26. joey

    Carl i remember one of the remarks when marcos was kicked out – tama na, sobra na (leave some for us to steal also).
    maybe the failures that we have have something to do w/ our being very superficial, mababaw.
    maybe, we have so many wrong akalas.cory reasoned that she will lead by exsample.problem is after she made it restoring the Institutions & we will always be forever greatful for what she did.Then she did nothing else so as not to be accused of cheating & stealing.We ended up in “darkness”.ramos has to do quick solution that came w/a cost that we are paying today.
    carl,pinoys are know to be the best replicators, we can immitate almost anybody or anything.
    life is dynamic & things & people evolve continously.we must never be attached to forms, much less, past glories.
    i think our country is evolving.at the same time there is a part that wants to keep the “status quo”.using our problems as excuses for one reason or another.
    it’s clear that some people are profiting while while many pinoys have to leave for abroad & we see poverty growing.
    it seems to be certain people are not really interested at solving our problems but useing them as covers for other reasons.just as the “masa” has been conviently used to create illusions.just like “erap para sa mahirap” but he & his extended family continued to leave in extravagant luxury.
    maybe it’s time we ask ourselves.what is it that we are doing wrong?after we pointed a finger to everbody & everything.then what?
    thanks for the info on Grove, appreciate it.

  27. Happy

    EDSA 3? Did it ever occurred? It’s a dream up to present. The united opposition as they call themselves, are still dreaming. I think Edsa 3 is the mother-of-all-rallies they’ve long been waiting to happen. Nauuna po kasi ang daldal at yabang. They can’t even come out with considerable number of warm bodies even with all the “padulas”. They can’t accept the fact that they are losing trustworthiness. Pinoys are fed up with trapos’ classic lines. They project themselves as the modern heroes, hoping they could trick people to believing their speeches. “Para ‘to sa bayan.” “Corrupt ang presidente,dapat na syang patalsikin.” “Pagod na si Juan.” All these lines are bull. Holier-than-thou? Are they even sincere? What’s in it for the really? Our country will be doomed if we let anarchy rule.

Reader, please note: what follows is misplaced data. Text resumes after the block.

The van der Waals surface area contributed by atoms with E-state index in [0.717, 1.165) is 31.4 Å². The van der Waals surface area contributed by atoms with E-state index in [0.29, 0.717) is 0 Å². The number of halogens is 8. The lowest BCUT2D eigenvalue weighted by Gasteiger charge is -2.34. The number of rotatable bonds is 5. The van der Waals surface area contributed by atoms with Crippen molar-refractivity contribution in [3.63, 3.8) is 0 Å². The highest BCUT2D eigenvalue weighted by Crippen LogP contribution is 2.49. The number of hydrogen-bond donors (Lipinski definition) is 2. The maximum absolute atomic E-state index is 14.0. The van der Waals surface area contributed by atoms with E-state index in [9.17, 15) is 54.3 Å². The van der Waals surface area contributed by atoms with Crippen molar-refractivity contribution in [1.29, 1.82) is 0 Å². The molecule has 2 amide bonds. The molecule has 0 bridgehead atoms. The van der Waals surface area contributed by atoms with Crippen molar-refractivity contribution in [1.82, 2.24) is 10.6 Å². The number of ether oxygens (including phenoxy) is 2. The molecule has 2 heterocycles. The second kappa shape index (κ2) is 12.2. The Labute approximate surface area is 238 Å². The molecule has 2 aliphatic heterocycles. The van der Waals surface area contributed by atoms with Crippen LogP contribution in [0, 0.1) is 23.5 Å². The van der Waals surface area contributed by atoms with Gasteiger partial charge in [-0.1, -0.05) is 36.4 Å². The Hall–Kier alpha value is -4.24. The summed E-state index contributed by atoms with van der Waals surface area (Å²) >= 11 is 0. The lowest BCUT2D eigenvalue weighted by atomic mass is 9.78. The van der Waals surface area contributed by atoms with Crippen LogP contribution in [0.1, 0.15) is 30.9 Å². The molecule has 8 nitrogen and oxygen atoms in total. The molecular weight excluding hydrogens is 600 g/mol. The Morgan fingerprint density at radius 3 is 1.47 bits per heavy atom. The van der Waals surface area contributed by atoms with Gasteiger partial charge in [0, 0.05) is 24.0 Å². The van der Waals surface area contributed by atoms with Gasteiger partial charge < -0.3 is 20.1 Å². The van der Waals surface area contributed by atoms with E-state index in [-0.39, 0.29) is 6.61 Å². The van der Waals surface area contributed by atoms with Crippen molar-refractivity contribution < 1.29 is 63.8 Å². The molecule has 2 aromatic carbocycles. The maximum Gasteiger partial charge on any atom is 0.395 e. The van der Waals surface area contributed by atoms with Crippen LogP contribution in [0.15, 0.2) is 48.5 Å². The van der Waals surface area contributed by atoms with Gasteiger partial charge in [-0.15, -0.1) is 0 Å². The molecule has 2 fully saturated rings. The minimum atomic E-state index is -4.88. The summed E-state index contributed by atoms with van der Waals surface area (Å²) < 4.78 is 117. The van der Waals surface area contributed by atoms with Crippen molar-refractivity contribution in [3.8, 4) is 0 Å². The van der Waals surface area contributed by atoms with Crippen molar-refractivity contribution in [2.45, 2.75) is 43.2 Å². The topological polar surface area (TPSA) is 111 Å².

28. jhay

    to sir DJB, thank you for the education, for once I’m picking up good things from the elderly in my country.

    However, my eloquence in English, whether Renato Constantino first came up with the “miseducation of the Filipino” or not are mere ‘forms’ of which its substance is of a greater bearing.

    Literacy rates may have gone up, but those are just numbers, forms. What of the substance?

    It’s even delightful to know that Americans themselves, labeled anti-imperialists came up with the analysis, it’s a checking mechanism.

    As far as labels go, they are just labels as cvj points out. Is it really that important to admit that one’s thinking belongs to a certain label and so it follows that same person too, is be labled?

    Sir MLQ3 could bear the ‘mild socialism’ akbayan brings, but the people doesn’t. The difference? as sir cvj again pointed out, it’s about doing homework, thus education. So when I say of miseducation, it doesn’t necessarily say that people are dumb, which means uneducated, and there’s a world of difference in between.

    As for Joma, the CPP-NPA, they should all go back to school or atleast needs to wake up and realize that Mao is dead and that times have really chagned.